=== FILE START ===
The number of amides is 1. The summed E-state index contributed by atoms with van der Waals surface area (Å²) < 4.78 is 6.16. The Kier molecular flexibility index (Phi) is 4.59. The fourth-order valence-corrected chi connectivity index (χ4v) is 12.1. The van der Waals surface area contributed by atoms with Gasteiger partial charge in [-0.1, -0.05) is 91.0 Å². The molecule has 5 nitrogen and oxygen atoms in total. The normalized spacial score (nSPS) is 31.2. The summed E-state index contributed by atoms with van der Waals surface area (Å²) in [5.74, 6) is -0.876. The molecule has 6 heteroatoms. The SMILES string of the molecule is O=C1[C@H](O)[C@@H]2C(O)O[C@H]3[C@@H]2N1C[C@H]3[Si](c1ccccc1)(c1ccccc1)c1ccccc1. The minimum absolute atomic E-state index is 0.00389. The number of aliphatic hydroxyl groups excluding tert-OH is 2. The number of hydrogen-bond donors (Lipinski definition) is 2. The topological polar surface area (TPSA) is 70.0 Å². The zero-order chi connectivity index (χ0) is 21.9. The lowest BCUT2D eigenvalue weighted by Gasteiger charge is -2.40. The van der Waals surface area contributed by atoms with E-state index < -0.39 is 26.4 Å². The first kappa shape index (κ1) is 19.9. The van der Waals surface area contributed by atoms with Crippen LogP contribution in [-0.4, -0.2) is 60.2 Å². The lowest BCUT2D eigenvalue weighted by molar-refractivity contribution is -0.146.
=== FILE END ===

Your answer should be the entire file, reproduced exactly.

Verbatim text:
The number of amides is 1. The summed E-state index contributed by atoms with van der Waals surface area (Å²) < 4.78 is 6.16. The Kier molecular flexibility index (Phi) is 4.59. The fourth-order valence-corrected chi connectivity index (χ4v) is 12.1. The van der Waals surface area contributed by atoms with Gasteiger partial charge in [-0.1, -0.05) is 91.0 Å². The molecule has 5 nitrogen and oxygen atoms in total. The normalized spacial score (nSPS) is 31.2. The summed E-state index contributed by atoms with van der Waals surface area (Å²) in [5.74, 6) is -0.876. The molecule has 6 heteroatoms. The SMILES string of the molecule is O=C1[C@H](O)[C@@H]2C(O)O[C@H]3[C@@H]2N1C[C@H]3[Si](c1ccccc1)(c1ccccc1)c1ccccc1. The minimum absolute atomic E-state index is 0.00389. The number of aliphatic hydroxyl groups excluding tert-OH is 2. The number of hydrogen-bond donors (Lipinski definition) is 2. The topological polar surface area (TPSA) is 70.0 Å². The zero-order chi connectivity index (χ0) is 21.9. The lowest BCUT2D eigenvalue weighted by Gasteiger charge is -2.40. The van der Waals surface area contributed by atoms with E-state index < -0.39 is 26.4 Å². The first kappa shape index (κ1) is 19.9. The van der Waals surface area contributed by atoms with Crippen LogP contribution in [-0.4, -0.2) is 60.2 Å². The lowest BCUT2D eigenvalue weighted by molar-refractivity contribution is -0.146.